4. Weight management: Did you know that your knees feel 6 times your body weight when walking up the stairs?  Maintaining a healthy weight can help reduce the pressure on the knee, reducing pain and slowing the progression of knee osteoarthritis after injury.  Learning about how to manage and maintain bodyweight is a powerful tool to help slow and stop the progression of osteoarthritis in the knee.  

Sometimes, in more severe cases and after conservative care of knee osteoarthritis has not been successful, surgery may be necessary to treat knee osteoarthritis.  In instances like this, your physical therapists will refer you back to your family doctor or to a sports medical doctor in order to determine if you are a surgical candidate. Surgical options for knee osteoarthritis after injury include:

  1. Joint replacement: This procedure involves removing the damaged cartilage and replacing it with a metal or plastic implant.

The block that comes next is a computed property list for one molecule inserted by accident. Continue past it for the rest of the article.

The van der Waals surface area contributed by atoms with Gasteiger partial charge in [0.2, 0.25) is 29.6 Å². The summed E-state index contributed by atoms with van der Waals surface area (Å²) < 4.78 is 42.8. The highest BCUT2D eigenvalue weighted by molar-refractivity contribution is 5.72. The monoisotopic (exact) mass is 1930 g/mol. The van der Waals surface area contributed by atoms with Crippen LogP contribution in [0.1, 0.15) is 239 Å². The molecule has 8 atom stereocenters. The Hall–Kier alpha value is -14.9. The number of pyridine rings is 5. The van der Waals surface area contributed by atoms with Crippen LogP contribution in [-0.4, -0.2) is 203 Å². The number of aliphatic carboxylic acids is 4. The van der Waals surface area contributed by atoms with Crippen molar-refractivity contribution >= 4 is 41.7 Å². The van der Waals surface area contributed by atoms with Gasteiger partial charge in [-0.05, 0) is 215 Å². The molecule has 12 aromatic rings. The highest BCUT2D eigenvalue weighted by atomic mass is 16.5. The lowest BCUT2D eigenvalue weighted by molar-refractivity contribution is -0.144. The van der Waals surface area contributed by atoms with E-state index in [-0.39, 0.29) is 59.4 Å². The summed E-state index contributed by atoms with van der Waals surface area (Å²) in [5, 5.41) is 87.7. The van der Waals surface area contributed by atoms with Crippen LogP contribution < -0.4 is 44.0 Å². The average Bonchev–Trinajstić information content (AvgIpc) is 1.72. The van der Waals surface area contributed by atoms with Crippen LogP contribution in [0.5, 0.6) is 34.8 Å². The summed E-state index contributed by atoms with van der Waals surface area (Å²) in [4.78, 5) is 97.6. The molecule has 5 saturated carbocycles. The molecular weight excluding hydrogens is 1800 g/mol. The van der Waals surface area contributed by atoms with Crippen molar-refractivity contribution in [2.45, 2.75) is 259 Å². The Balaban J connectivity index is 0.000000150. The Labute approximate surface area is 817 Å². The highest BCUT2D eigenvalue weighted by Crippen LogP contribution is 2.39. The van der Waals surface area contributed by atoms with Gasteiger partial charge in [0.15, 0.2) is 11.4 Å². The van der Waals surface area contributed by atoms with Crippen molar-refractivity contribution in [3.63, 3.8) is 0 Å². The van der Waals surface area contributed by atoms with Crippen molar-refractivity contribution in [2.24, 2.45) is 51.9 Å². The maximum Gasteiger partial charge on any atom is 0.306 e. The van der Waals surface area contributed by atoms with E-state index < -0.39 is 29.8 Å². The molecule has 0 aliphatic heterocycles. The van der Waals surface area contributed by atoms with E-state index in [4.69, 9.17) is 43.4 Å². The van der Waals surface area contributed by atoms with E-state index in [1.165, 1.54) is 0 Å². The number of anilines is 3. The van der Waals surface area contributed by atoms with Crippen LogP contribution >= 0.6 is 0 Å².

2. Arthroscopy: This is a minimally invasive procedure that involves using a small camera and instruments to remove damaged tissue and repair the knee joint.
  3. Osteotomy: This procedure involves cutting and repositioning the bones in the knee to reduce the pressure on the joint and slow the progression of knee osteoarthritis after injury.

At the end of the day, knee osteoarthritis after injury can be a painful and debilitating condition, but there are many treatment options available to help relieve pain and improve your function, and maintain your quality of life. It is always recommended that you try non-surgical treatments before opting for surgery.  By working closely with your physical therapist, you can learn how to manage your knee osteoarthritis and maximize your quality of life.